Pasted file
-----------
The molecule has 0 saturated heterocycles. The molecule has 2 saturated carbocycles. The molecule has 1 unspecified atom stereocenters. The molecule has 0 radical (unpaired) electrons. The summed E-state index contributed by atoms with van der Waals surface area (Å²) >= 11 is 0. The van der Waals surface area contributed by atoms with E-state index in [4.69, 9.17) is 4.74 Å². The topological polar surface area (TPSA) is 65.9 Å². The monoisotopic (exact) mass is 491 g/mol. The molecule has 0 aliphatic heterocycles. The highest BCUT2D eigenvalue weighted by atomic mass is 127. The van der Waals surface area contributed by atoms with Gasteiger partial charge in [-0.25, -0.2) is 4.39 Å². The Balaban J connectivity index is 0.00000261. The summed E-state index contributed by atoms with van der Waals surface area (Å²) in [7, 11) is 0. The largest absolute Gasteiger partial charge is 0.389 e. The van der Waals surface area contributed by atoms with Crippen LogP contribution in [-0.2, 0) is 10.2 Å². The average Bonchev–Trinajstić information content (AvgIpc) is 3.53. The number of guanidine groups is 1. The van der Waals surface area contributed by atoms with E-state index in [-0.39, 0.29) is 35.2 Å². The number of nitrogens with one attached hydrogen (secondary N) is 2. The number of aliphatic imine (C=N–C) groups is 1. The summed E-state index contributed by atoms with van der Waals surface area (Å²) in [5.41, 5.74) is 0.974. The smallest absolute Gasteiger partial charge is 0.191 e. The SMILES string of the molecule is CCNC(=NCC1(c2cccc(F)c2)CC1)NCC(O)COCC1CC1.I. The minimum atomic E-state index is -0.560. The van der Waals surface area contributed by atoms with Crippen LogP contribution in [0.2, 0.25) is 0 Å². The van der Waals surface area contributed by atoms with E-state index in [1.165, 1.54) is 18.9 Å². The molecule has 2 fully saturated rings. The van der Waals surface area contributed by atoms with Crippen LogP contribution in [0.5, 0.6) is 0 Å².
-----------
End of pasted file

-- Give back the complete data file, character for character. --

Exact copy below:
The molecule has 0 saturated heterocycles. The molecule has 2 saturated carbocycles. The molecule has 1 unspecified atom stereocenters. The molecule has 0 radical (unpaired) electrons. The summed E-state index contributed by atoms with van der Waals surface area (Å²) >= 11 is 0. The van der Waals surface area contributed by atoms with E-state index in [4.69, 9.17) is 4.74 Å². The topological polar surface area (TPSA) is 65.9 Å². The monoisotopic (exact) mass is 491 g/mol. The molecule has 0 aliphatic heterocycles. The highest BCUT2D eigenvalue weighted by atomic mass is 127. The van der Waals surface area contributed by atoms with Gasteiger partial charge in [-0.25, -0.2) is 4.39 Å². The Balaban J connectivity index is 0.00000261. The summed E-state index contributed by atoms with van der Waals surface area (Å²) in [7, 11) is 0. The largest absolute Gasteiger partial charge is 0.389 e. The van der Waals surface area contributed by atoms with Crippen LogP contribution in [-0.2, 0) is 10.2 Å². The average Bonchev–Trinajstić information content (AvgIpc) is 3.53. The number of guanidine groups is 1. The van der Waals surface area contributed by atoms with E-state index in [-0.39, 0.29) is 35.2 Å². The number of nitrogens with one attached hydrogen (secondary N) is 2. The number of aliphatic imine (C=N–C) groups is 1. The summed E-state index contributed by atoms with van der Waals surface area (Å²) in [5.41, 5.74) is 0.974. The smallest absolute Gasteiger partial charge is 0.191 e. The SMILES string of the molecule is CCNC(=NCC1(c2cccc(F)c2)CC1)NCC(O)COCC1CC1.I. The minimum atomic E-state index is -0.560. The van der Waals surface area contributed by atoms with Crippen LogP contribution in [0.2, 0.25) is 0 Å². The van der Waals surface area contributed by atoms with E-state index in [1.165, 1.54) is 18.9 Å². The molecule has 2 fully saturated rings. The van der Waals surface area contributed by atoms with Crippen LogP contribution in [0.5, 0.6) is 0 Å².